Super Tuesday for the Border Wall
Seven Texas border cities pass anti-wall resolutions in a single day
Seven cities across Texas's Rio Grande Valley approved anti–border wall resolutions Tuesday in a unified show of grassroots opposition by the communities that would be most impacted by the wall’s construction. As environmental and immigrant-rights activists scrambled from one city hall to another at meetings that lasted from noon to after 9 P.M., McAllen, Edinburg, Pharr, San Juan, Alamo, Palmview, and Sullivan City all unanimously approved resolutions. They joined the cities of Brownsville, Mission, La Joya, and Weslaco—as well as the Hidalgo County Commissioners Court—which had already gone on the record against President Trump’s planned wall.
According to preliminary Customs and Border Protection maps, 60 of 74 new miles of wall would be built in the Rio Grande Valley—a region that stretches 150 miles upriver from Brownsville and is home to 1.4 million residents—if the Senate approves the $1.6 billion in border wall funding that the House passed in July.
In McAllen, the region’s second-largest city after Brownsville, about 50 red-shirted representatives from La Unión del Pueblo Entero (LUPE), an immigrant-rights nonprofit, joined about a dozen volunteers from the Lower Rio Grande Valley Sierra Club chapter, many wearing white “No Border Wall” T-shirts, for a special city commission meeting called to consider the resolution. The audience erupted in applause as each commissioner, as well as Mayor Jim Darling, spoke in turn to explain their reasons for opposing the wall.
“I’m not against Border Patrol or border security, but the need for the wall is more political than reality,” Darling told the commissioners. “The actual numbers of people coming here illegally, other than asylum-seekers, has gone down.”
City commissioner Veronica Vela-Whitacre emphasized the wall’s negative effects on the city’s cultural and economic ties with Mexico. Recently, the McAllen Chamber of Commerce launched an “Amigos Always” advertising campaign in Mexico to combat a sharp decline after the election in cross-border tourism, which is a major sector of the local economy. “People from Mexico shop in our community, and they educate their children in our community,” she said. “We need to continue that relationship and be strong advocates.”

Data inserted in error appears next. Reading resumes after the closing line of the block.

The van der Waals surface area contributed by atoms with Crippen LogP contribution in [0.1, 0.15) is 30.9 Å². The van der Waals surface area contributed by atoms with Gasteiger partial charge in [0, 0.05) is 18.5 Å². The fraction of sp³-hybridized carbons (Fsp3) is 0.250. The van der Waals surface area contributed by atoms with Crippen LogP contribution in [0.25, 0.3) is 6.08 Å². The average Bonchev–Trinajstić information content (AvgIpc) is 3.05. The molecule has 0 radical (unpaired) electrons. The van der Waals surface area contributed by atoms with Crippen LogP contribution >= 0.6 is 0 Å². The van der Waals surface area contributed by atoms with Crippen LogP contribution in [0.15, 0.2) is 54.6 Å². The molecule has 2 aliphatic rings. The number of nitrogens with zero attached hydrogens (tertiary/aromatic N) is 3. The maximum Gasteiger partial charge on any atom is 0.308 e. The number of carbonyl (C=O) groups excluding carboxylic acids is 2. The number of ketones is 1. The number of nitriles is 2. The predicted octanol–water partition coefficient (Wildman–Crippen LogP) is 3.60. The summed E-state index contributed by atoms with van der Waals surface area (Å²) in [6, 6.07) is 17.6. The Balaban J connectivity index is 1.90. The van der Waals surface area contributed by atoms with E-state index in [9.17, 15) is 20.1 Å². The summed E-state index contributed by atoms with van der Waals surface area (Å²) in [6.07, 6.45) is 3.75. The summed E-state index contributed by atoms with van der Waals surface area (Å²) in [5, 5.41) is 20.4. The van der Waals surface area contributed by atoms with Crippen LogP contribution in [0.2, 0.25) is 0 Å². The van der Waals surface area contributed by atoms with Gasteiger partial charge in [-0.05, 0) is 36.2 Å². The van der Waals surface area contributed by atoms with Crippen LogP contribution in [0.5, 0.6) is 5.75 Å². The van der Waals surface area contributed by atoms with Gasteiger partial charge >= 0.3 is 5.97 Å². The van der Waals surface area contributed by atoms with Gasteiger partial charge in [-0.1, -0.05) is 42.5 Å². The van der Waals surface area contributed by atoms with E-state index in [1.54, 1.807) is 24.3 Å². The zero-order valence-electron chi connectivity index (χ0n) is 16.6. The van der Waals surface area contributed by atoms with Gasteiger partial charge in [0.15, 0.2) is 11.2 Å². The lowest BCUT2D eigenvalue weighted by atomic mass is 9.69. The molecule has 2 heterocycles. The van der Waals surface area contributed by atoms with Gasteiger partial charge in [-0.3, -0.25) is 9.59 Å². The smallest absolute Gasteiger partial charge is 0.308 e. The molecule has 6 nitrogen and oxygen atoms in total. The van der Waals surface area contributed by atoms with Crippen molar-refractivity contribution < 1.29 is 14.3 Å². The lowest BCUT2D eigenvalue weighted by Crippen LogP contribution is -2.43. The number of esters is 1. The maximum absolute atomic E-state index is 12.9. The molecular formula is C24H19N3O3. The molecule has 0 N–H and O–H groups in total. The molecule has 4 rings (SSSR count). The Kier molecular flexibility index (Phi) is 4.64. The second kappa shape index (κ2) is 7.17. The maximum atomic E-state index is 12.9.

The vote was taken after about 10 minutes of discussion; the result was met with a standing ovation in the room.
When the Alamo City Commission met later in the day to consider their own resolution, a framed poster on the wall behind them bore the city’s logo: a silhouette of a soaring hawk above the words “Alamo: Refuge to the Valley.” The slogan references the city’s most famous destination, the Santa Ana National Wildlife Refuge, which draws 165,000 visitors annually and provides habitat for more than 400 species of birds as well as the endangered ocelot and jaguarondi wildcats. If the border wall is constructed as planned atop the levee that runs along the refuge’s northern boundary—some two miles north of the Rio Grande—it could cut off all public access.
Following the Pledge of Allegiance, City Manager Luciano Ozuna, Jr. read the proposed resolution out loud into a microphone. “Whereas the City of Alamo is the proud home of the Santa Ana National Wildlife Refuge,” he began, before continuing a litany of reasons for the city’s opposition. These included the facts that “the overwhelming majority of city of Alamo residents adamantly oppose border walls,” “the city of Alamo along with other border cities consistently ranks among the safest cities in the United States,” and “the ecotourism economy accounts for an estimated $463 million per year in the Rio Grande Valley and depends on high-quality wildlife habitat and people’s access to that habitat.”
Loud applause broke out when the resolution passed unanimously. One resident supporting the resolution was Sarah Monsivais, a speech therapist who lives five minutes from the wildlife refuge, which she visited with her family this past weekend. She held a handwritten sign that read “The Wall Affects U.S. All,” with the letters U and S colored in red, white, and blue. “I can tell you firsthand that the wall isn’t needed,” she said. “Alamo is a safe community. As someone who lives here, who’s grown up here, it’s a direct insult.”
Nearby, Juanita Valdez-Cox, LUPE’s executive director, told me that she was attending her third city commission meeting of the day. “We hope that with all these cities acting together, we’ll have an impact,” she said. “Why is Trump so insistent on a border wall that cities and counties are telling him is not needed? It’s not needed, and he needs to listen.”